Clio: I 100% agree. And Esther Perel actually has an amazing quote, which is foreplay starts the moment that sex ends. The point being that if you’re nice to each other, that creates a really lovely intimate environment that is that longer term. So your base level of like niceness and wanting to kind of be intimate with each other, just raise it rises a little bit. So then from there, it’s not such a big leap to kind of have sex or, you know, have a bit of a kiss on the sofa or, you know, whatever it might be, be intimate with each other and give each other pleasure because you kind of feeling a little bit nicer towards the other person anyway. And you’re inclined, therefore, to kind of want to want to give them more pleasure, want to connect with them more deeply. And I think that’s absolutely right. So it doesn’t always have to be about sex. It can be a touch in the kitchen. It could be a little cheeky squeeze of a bum, it can be making someone a coffee when they’re not expecting it or offering to pick the kids up when it’s not their time or whatever it might be. You know, sitting on the set, having a makeout session on the sofa. Like those little things, I think really build that connection. And I, they’re kind of underestimated because you kind of think it’s all or nothing while everyone else is having sex at least once a week. We need to be having sex at least once a week. So therefore, and that’s going to be better for us than actually maybe just holding hands while you’re watching your film that evening or whatever it might be. Yeah.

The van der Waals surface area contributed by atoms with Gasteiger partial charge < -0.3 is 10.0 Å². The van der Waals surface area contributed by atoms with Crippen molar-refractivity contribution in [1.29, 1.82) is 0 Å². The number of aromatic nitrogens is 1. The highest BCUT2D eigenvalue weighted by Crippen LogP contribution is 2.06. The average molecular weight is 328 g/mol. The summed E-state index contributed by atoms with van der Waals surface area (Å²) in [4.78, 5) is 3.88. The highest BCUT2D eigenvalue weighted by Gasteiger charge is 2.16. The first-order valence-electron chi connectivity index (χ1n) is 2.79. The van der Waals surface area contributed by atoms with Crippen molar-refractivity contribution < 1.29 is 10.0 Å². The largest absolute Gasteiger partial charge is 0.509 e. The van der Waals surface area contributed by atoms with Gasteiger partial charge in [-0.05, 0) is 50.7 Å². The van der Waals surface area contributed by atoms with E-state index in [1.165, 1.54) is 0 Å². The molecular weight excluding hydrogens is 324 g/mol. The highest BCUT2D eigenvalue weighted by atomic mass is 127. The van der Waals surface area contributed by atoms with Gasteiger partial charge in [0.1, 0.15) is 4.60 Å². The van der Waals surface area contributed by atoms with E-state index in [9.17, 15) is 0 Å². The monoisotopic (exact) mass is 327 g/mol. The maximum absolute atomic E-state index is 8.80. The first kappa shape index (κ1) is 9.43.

And I just think, you know, coming back to your point about, you know, how often are people having sex, it’s literally the only thing that no one is ever going to know if you lie about. So I just you when we hear these stats of like, oh, Britain’s doing it twice a week and or like if you’re doing it less than this much, you know you need to be doing it well whatever it is is always these headlines in the Daily Mail but like how do you know that’s true? No one’s in your bedroom like recording you and like, ticking it off. It’s just on you is on your words. So don’t believe everything that you read, don’t believe everything that people are saying as well. Because I know in for example, I’ve anecdotally from people that I’ve spoken to, people in NCT groups are going, Oh yeah, we had sex and it was fine. Like, well, now we’re at it like rabbits again. It’s like six weeks after the birth. And like, are they actually were they just saying that because that’s what they think they’re supposed to be saying? Stay in your own lane when it comes to sex, like there’s no right or wrong in terms of frequency, as long as you guys are both happy about it and you’re connecting the right amount to you and that you’ve spoken about it and you’re on the same page, then I think that’s that’s the best that you can do is and that’s a really good place to be.
Le’Nise: Definitely. And I think that kind of leads nicely into this kind of idea that, you know, the fundamentals of a relationship, it’s not sex, it’s communication and being able to communicate on lots of different subjects, but feeling like you can communicate without judgement, without feeling like you’re going to be attacked, without feeling like you’re going to have to go on the back foot, you know? Yeah, that’s where partnerships are most successful, where you can talk to the other person. Yeah.